Filed under: Budget , Plants/Manufacturing , Toyota , UAW/Unions , India The Detroit News reported today that Toyota will restart production at two Indian plants, following a shutdown on Monday. Factory labor, management and police in Asia engage in the kind of violent altercations that we’re not used to, having almost entirely walked away from the overtly brutal relations epitomized by the Pinkerton Detective Agency and the Flint Sit-Down Strike . In India, a plant owned by a Ford transmission supplier plant was shut down in 2009 after incidents between workers and armed men around the same time as Ssangyong workers occupied a factory in South Korea , in 2012 Suzuki Maruti workers rioted over wages around the same time upset employees beat a ceramics factory president to death in retaliation for a labor leader’s killing. Toyota is the latest to company trying to avoid that road. The Detroit Free Press reported earlier this week that it shut down two plants in India after 11 months of acrimonious wage negotiations and arbitration have gone nowhere. Toyota said the plant workers in Bidadi, near Bangalore, had deliberately stopped production at times over the past 45 days and threatened management. The workers said they wanted their wages raised by an amount already agreed to by management, but that management had reneged; news reports weren’t clear on the amount, some saying nearly 10,000 rupees ($165 US) more per month, another saying 4,000 rupees ($65 US), but reports agree that Toyota has said it will only go as high as 3,050 rupees ($50 US). Terms of today’s resolution have not been released, but we do know that production will begin again on Monday, March 24. Toyota temporarily idles pair of Indian plants due to labor unrest originally appeared on Autoblog on Thu, 20 Mar 2014 18:03:00 EST. Please see our terms for use of feeds .
Filed under: Government/Legal , Hirings/Firings/Layoffs , Technology , Toyota , India According to Toyota , a former employee has hacked into its computer systems and stolen sensitive information. According to an Automotive News report, Toyota filed a complaint with the U.S. District Court in Lexington, Kentucky late last week. The complaint was filed against former IT contractor Ibrahimshah Shahulhameed, who Toyota says was fired on August 23. According to the filing, Toyota indicates Shahulhameed logged on to its system the evening of his firing and downloaded and printed trade secrets. One result of the filing is that Toyota has acquired a restraining order against Shahulhameed, prohibiting him from leaving the United States or disseminating the information that Toyota says is ill-gotten company property. The specific area that was hacked was ToyotaSupplier.com, a site where the automaker’s suppliers exchange highly sensitive information with Toyota about both current and future products. Toyota states that it will continue to investigate the security breach and do not yet know exactly what has happened with the confidential information. There is the possibility that it may have changed hands, but according to a Toyota manufacturing spokesman, “It’s too early to speculate on what-if’s.” According to the court documents, Shahulhameed is an Indian citizen who was living in Georgetown, Kentucky, and was apparently about to leave for his native India. Toyota hacked by ex-IT worker, sensitive info stolen originally appeared on Autoblog on Tue, 28 Aug 2012 10:58:00 EST.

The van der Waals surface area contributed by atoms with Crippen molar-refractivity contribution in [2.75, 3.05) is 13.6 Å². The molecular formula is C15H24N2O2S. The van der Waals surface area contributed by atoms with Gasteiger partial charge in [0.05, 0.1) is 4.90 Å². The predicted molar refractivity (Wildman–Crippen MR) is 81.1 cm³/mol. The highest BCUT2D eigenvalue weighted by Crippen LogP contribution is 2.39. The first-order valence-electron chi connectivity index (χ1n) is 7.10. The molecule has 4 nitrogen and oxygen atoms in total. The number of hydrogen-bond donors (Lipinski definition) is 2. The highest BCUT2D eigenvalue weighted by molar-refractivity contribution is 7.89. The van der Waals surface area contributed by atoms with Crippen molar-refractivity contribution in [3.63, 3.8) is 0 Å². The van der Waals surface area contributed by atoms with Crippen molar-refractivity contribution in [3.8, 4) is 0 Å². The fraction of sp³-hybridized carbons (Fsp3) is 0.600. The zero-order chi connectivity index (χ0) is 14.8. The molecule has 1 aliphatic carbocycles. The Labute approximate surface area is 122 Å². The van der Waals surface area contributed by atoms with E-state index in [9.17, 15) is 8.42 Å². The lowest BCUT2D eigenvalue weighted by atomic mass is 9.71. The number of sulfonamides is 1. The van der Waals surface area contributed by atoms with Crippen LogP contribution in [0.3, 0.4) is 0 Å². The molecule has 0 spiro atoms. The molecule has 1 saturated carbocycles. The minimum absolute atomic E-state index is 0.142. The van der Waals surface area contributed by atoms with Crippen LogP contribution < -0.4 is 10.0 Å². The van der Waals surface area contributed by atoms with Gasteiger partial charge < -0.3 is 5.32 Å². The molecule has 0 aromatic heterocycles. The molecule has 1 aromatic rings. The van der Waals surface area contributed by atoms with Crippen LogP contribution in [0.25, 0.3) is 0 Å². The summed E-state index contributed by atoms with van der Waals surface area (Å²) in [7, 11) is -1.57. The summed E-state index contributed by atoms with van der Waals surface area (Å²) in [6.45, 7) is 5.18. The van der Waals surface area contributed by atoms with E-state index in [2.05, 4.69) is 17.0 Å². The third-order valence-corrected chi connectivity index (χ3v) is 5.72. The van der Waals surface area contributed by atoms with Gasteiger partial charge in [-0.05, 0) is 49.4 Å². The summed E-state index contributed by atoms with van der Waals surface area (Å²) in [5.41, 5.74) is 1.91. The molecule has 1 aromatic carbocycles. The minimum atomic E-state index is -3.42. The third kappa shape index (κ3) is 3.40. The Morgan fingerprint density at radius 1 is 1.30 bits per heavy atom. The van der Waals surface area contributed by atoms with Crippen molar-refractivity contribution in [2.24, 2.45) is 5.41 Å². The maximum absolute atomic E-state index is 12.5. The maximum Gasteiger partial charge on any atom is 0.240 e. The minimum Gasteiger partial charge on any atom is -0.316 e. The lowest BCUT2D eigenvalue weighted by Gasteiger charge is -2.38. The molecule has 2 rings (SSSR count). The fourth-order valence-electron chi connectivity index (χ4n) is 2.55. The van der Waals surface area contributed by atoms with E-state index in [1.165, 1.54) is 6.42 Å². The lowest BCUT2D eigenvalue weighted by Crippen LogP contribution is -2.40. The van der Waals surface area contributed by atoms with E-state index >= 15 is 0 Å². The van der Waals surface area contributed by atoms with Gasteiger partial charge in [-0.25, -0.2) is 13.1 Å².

Filed under: China , GM , Toyota , Volkswagen , India For what seemed like an eternity, the title of World’s Largest Automaker belonged to General Motors . More recently, Toyota was able to wrestle the mantle away from GM as the Japanese automaker made huge gains in GM’s home country and abroad, and Volkswagen has been nipping at the two behemoth’s heels. According to Bloomberg , though, the top three are likely to see themselves reshuffled before 2011 officially draws to a close. Volkswagen, with an estimated 2011 sales tally of around 8.1 million vehicles globally (up 13 percent over 2010), is likely to earn top billing as the largest automaker in the world. General Motors, which was in the sales lead through the first half of 2011 , ought to move around 7.55 million machines (an eight-percent increase) to hold on to second place while Toyota’s estimated 7.27 million sales (a nine-percent falloff) would only be good enough for third in the global race for sales dominance. There are a number of reasons Toyota has seen its sales flounder in 2011 – most notably the disastrous earthquake and tsunami in the first quarter of the year that halted production of many of its popular models, but also due in part to lingering aftereffects of its recall-ridden history over the past few years. Company CEO Akio Toyoda has vowed to address all of these concerns. Analysts are split on predictions for 2012, with some suggesting VW will have enough momentum to hang on to its number one spot and others believing Toyota will rebound to reclaim first place in global sales. Success in emerging markets like China and India will likely be the deciding factor in sales supremacy, both in 2012 and in the years to follow. VW to pass Toyota as biggest global automaker this year?